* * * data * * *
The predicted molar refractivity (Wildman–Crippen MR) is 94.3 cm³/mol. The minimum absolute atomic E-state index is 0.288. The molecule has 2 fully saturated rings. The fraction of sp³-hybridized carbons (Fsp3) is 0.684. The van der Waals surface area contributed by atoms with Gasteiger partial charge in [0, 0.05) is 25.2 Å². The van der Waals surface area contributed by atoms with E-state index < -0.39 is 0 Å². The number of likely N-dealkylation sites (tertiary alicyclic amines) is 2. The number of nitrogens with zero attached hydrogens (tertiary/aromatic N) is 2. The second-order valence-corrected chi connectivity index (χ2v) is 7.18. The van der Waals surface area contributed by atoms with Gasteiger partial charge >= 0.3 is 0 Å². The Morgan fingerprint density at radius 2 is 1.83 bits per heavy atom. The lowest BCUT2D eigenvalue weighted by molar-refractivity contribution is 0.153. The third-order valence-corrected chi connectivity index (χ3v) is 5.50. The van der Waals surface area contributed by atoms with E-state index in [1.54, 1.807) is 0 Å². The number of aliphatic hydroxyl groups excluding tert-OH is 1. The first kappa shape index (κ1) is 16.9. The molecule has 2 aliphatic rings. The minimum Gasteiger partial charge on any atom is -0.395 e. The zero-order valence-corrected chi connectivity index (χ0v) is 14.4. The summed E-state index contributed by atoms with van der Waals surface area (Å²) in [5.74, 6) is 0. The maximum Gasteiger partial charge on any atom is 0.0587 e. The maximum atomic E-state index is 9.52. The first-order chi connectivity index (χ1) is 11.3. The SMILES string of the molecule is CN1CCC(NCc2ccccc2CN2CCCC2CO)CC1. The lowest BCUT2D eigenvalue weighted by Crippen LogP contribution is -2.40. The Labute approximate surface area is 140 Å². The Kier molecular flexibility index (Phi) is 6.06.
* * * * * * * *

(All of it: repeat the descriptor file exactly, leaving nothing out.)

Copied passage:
The predicted molar refractivity (Wildman–Crippen MR) is 94.3 cm³/mol. The minimum absolute atomic E-state index is 0.288. The molecule has 2 fully saturated rings. The fraction of sp³-hybridized carbons (Fsp3) is 0.684. The van der Waals surface area contributed by atoms with Gasteiger partial charge in [0, 0.05) is 25.2 Å². The van der Waals surface area contributed by atoms with E-state index < -0.39 is 0 Å². The number of likely N-dealkylation sites (tertiary alicyclic amines) is 2. The number of nitrogens with zero attached hydrogens (tertiary/aromatic N) is 2. The second-order valence-corrected chi connectivity index (χ2v) is 7.18. The van der Waals surface area contributed by atoms with Gasteiger partial charge >= 0.3 is 0 Å². The Morgan fingerprint density at radius 2 is 1.83 bits per heavy atom. The lowest BCUT2D eigenvalue weighted by molar-refractivity contribution is 0.153. The third-order valence-corrected chi connectivity index (χ3v) is 5.50. The van der Waals surface area contributed by atoms with E-state index in [1.54, 1.807) is 0 Å². The number of aliphatic hydroxyl groups excluding tert-OH is 1. The first kappa shape index (κ1) is 16.9. The molecule has 2 aliphatic rings. The minimum Gasteiger partial charge on any atom is -0.395 e. The zero-order valence-corrected chi connectivity index (χ0v) is 14.4. The summed E-state index contributed by atoms with van der Waals surface area (Å²) in [5.74, 6) is 0. The maximum Gasteiger partial charge on any atom is 0.0587 e. The maximum atomic E-state index is 9.52. The first-order chi connectivity index (χ1) is 11.3. The SMILES string of the molecule is CN1CCC(NCc2ccccc2CN2CCCC2CO)CC1. The lowest BCUT2D eigenvalue weighted by Crippen LogP contribution is -2.40. The Labute approximate surface area is 140 Å². The Kier molecular flexibility index (Phi) is 6.06.